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Case Rep Dermatol. 2009 Jan-Dec; 1(1): 56–59.
Published online 2009 October 16. doi:  10.1159/000243728
PMCID: PMC2895212

Bullous Fixed Drug Eruption Induced by Paracetamol: Report of a Pediatric Case


Drug eruptions are among the most common adverse drug reactions, affecting approximately 3% of hospitalized patients. A fixed drug eruption (FDE) is a distinct drug-induced reaction pattern that characteristically recurs at the same skin or mucosal site. We report a case of a 2-year-old girl with bullous FDE due to Tachipirina syrup, a preparation containing paracetamol, a commonly used nonsteroidal anti-inflammatory drug in Italy.

Key Words: Fixed drug eruptions, Paracetamol, Children


Fixed drug eruption (FDE) is a cutaneous adverse drug reaction commonly seen in children and adolescents that is frequently misdiagnosed, leading to recurrent eruptions when the offending drug is readministered [1, 2]. The diagnostic hallmark is its recurrence at previously affected sites. Although the term FDE was introduced by Brocq in 1894, the phenomenon had been initially described by Brouns 5 years earlier [3]. Bullous FDEs are rare and require differentiation from other pediatric blistering diseases.

Case Report

We describe a 2-year-old girl with bullous FDE due to Tachipirina® syrup, a preparation containing paracetamol. The episode occurred in the course of a fever treated with paracetamol. 3 h after drug administration, the young patient developed a bullous lesion, 0.6 cm in diameter, located on the third finger of the right hand. In a further few hours the lesion extended to cover almost all the dorsal surface of the finger reaching 2.4 cm (fig. 1). She had not been subject to other drug intakes in the last month. Blood cell count, kidney and liver function, serum electrolytes, serum glucose, C-reactive protein, immunoglobulin levels were all within normal limits. The bacterial cultures were all negative. We proceeded to the emptying of the bullous lesion; then the young patient was treated with an oxide zinc paste for 3 weeks. Within 7 days the inflammation subsided and complete reepithelization was reached in 20 days. No scarring or milia formation ensued.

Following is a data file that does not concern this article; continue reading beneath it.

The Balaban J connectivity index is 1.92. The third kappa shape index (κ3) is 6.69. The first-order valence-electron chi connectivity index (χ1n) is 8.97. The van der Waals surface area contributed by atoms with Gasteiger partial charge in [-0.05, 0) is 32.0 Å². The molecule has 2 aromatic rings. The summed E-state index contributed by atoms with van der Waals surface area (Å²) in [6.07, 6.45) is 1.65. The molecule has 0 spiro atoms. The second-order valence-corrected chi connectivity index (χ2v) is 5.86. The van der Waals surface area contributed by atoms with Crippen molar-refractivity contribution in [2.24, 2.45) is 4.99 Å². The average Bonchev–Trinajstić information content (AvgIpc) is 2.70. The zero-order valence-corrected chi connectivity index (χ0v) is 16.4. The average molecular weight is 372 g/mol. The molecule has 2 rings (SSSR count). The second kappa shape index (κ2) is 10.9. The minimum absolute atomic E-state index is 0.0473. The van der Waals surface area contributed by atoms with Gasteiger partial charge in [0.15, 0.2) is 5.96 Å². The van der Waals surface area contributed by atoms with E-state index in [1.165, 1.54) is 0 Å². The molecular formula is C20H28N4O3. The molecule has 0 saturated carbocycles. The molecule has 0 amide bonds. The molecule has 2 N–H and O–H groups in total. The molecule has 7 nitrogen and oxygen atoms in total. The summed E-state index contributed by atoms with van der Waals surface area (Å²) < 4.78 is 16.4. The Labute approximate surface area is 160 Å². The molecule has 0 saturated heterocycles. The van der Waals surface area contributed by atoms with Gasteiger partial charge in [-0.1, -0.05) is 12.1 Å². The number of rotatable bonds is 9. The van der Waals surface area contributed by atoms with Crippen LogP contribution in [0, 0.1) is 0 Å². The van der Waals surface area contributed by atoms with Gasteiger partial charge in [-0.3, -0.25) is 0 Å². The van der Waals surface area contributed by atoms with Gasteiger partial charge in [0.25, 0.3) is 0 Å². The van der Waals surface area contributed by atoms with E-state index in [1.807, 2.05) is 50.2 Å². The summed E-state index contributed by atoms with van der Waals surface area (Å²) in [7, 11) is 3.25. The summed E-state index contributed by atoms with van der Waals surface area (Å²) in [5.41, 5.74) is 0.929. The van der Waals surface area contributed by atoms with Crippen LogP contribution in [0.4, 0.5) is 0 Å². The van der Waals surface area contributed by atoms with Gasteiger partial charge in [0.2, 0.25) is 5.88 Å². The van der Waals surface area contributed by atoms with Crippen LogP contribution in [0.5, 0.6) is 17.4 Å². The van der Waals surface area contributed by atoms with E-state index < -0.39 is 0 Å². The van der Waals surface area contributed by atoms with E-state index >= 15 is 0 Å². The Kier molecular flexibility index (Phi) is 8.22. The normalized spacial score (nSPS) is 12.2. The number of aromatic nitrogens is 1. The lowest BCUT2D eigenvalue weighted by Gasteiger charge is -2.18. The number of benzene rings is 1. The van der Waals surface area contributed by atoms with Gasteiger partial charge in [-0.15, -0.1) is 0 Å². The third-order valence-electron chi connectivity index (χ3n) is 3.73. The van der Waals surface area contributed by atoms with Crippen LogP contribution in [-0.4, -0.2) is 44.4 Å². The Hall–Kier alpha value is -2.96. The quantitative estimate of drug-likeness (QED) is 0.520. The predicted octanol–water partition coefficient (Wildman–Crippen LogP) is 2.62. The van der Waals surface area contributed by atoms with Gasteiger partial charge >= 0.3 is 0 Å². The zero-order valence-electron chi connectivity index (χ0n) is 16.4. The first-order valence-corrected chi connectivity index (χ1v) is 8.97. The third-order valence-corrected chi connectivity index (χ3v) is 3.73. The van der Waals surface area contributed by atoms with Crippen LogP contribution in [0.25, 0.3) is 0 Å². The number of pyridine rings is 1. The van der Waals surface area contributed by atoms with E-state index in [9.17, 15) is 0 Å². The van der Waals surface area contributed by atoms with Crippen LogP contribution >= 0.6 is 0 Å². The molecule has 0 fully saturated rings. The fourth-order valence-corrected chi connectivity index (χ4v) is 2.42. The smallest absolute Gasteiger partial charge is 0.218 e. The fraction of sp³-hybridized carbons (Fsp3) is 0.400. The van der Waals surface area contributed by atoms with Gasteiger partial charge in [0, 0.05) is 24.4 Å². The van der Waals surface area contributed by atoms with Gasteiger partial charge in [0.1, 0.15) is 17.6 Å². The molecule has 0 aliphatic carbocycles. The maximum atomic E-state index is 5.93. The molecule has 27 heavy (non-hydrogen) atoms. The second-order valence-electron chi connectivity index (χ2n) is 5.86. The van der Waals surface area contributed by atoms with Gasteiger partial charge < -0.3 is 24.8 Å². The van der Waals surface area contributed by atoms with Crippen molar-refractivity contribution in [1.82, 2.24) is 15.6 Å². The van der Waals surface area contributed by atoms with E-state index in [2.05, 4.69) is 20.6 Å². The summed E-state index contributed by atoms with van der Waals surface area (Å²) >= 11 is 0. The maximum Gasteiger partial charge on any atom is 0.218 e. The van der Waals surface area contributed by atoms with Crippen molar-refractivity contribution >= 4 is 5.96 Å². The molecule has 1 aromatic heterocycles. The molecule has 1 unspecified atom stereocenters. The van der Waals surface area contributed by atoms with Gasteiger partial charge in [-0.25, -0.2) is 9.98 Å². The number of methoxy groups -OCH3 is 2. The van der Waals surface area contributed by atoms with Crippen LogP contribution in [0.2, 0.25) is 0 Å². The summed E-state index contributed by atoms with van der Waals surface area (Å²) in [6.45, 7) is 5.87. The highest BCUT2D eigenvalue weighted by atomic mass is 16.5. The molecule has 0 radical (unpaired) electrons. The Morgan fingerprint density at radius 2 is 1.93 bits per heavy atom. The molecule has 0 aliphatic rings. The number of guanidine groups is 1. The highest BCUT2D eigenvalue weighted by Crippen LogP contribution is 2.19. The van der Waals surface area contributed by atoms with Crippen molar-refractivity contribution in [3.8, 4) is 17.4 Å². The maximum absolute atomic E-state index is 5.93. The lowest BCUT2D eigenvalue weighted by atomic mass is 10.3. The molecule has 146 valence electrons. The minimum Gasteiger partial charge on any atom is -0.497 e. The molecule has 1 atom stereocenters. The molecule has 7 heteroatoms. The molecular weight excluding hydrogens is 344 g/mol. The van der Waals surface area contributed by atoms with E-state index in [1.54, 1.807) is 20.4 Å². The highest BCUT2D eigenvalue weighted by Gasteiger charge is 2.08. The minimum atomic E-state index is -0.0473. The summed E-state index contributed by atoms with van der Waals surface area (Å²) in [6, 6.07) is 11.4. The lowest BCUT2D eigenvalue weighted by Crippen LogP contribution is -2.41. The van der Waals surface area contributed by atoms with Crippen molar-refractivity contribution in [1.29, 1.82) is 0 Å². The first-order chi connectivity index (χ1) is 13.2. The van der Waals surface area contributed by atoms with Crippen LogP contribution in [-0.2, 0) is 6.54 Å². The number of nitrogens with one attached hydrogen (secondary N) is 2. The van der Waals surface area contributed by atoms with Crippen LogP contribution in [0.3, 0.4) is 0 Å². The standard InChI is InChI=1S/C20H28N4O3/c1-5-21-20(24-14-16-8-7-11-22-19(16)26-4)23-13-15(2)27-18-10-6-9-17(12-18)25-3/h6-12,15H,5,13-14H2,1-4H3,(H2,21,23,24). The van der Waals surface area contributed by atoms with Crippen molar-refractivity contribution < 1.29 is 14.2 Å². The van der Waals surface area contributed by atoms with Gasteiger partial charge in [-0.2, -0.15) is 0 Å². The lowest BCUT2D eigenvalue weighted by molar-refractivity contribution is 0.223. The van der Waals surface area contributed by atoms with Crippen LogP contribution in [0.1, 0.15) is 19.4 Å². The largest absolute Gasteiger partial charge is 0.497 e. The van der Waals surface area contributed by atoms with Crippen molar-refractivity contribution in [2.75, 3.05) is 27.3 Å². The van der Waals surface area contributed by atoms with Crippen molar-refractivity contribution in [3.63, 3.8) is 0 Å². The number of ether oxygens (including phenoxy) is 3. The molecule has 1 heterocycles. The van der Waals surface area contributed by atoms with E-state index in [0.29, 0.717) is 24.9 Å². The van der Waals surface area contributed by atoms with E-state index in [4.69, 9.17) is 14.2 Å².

Fig. 1
2.4 cm bullous lesion on the dorsal surface of the third finger of the right hand (8 h after drug intake).

Two months later, patch testing was performed using SIDAPA (Società Italiana di Dermatologia Allergologica Professionale e Ambientale) standard series and paracetamol 5% (F.I.R.M.A., Florence, Italy; Finn® chambers on Scanpor® tape, Epitest Ltd., Tuusula, Finland). Standard series were located on the back, while paracetamol 5% was applied both on the back and on the site of past lesion (third finger of the right hand). The positive reactions (++) to paracetamol 5% observed at day 2 and day 4 in the two sites confirmed the allergic origin of the case presented. There were no positive reactions to SIDAPA standard series. No controls were undertaken. Positive reactions spontaneously healed in one week on both sites.


Paracetamol is a widely used analgesic-antipyretic with consistent safety profile and very low incidence of side effects. Its therapeutic indications are: fever, headache, myalgia and other painful events of various origin.

Toxic eruptions induced by paracetamol are rare and usually of a fixed type [4]. Bullous FDE is still more rare [5] and, when appearing in children, it requires differentiation from other pediatric blistering diseases, including bullous erythema multiforme, linear IgA bullous dermatosis, and bullous pemphigoid.

In the reported case we did not perform a skin biopsy for histological examination because the child's mother did not give her consent, likely because of the patient's very young age. Although up to date oral rechallenge is the most reliable method of identifying the causative drug, we thought it not ethical in this young patient.

Nevertheless, a positive patch test on the site of a past lesion is a standardized and safe diagnostic method. When it is not possible to perform a patch test on the site of FDE (for example on mucosal sites), a positive patch test on healthy skin can, however, represent a valid diagnostic tool in such cases.


1. Shiohara T, Mizukawa Y. Fixed drug eruption: easily overlooked but needing new respect. Dermatology. 2002;205:103–104. [PubMed]
2. Lee AY. Fixed drug eruptions. Incidence, recognition, and avoidance. Am J Clin Dermatol. 2000;1:277–285. [PubMed]
3. Silva A, Proenca E, Carvalho C, et al. Fixed drug eruption induced by paracetamol. Paediatr Dermatol. 2001;18:163–164. [PubMed]
4. Dogra S, Handa S. Bullous necrotizing fixed drug eruption in an infant. Pediatr Dermatol. 2004;21:281–282. [PubMed]
5. Ayala F, Nino M, Ayala F, et al. Bullous fixed drug eruption induced by paracetamol: report of a case. Dermatitis. 2006;17:160. [PubMed]

Articles from Case Reports in Dermatology are provided here courtesy of Karger Publishers